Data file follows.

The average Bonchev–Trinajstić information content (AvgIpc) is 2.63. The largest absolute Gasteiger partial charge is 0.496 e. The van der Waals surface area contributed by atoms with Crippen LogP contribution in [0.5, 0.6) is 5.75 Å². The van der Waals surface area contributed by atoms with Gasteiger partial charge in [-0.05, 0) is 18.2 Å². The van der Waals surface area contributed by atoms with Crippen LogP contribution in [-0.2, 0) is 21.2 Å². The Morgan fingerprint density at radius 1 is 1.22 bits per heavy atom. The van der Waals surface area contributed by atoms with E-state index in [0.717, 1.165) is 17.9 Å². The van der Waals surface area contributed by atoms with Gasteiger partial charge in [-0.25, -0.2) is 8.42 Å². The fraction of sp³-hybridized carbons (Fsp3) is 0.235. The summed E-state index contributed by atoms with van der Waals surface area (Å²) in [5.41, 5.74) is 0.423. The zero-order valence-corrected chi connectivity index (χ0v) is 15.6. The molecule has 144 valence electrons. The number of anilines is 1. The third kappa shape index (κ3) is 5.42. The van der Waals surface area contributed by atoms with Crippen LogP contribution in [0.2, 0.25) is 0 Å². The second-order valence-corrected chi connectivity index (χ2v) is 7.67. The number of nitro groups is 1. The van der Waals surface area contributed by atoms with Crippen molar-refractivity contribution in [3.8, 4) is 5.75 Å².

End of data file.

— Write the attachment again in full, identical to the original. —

The average Bonchev–Trinajstić information content (AvgIpc) is 2.63. The largest absolute Gasteiger partial charge is 0.496 e. The van der Waals surface area contributed by atoms with Crippen LogP contribution in [0.5, 0.6) is 5.75 Å². The van der Waals surface area contributed by atoms with Gasteiger partial charge in [-0.05, 0) is 18.2 Å². The van der Waals surface area contributed by atoms with Crippen LogP contribution in [-0.2, 0) is 21.2 Å². The Morgan fingerprint density at radius 1 is 1.22 bits per heavy atom. The van der Waals surface area contributed by atoms with E-state index in [0.717, 1.165) is 17.9 Å². The van der Waals surface area contributed by atoms with Gasteiger partial charge in [-0.25, -0.2) is 8.42 Å². The fraction of sp³-hybridized carbons (Fsp3) is 0.235. The summed E-state index contributed by atoms with van der Waals surface area (Å²) in [5.41, 5.74) is 0.423. The zero-order valence-corrected chi connectivity index (χ0v) is 15.6. The molecule has 144 valence electrons. The number of anilines is 1. The third kappa shape index (κ3) is 5.42. The van der Waals surface area contributed by atoms with Crippen LogP contribution in [0.2, 0.25) is 0 Å². The second-order valence-corrected chi connectivity index (χ2v) is 7.67. The number of nitro groups is 1. The van der Waals surface area contributed by atoms with Crippen molar-refractivity contribution in [3.8, 4) is 5.75 Å².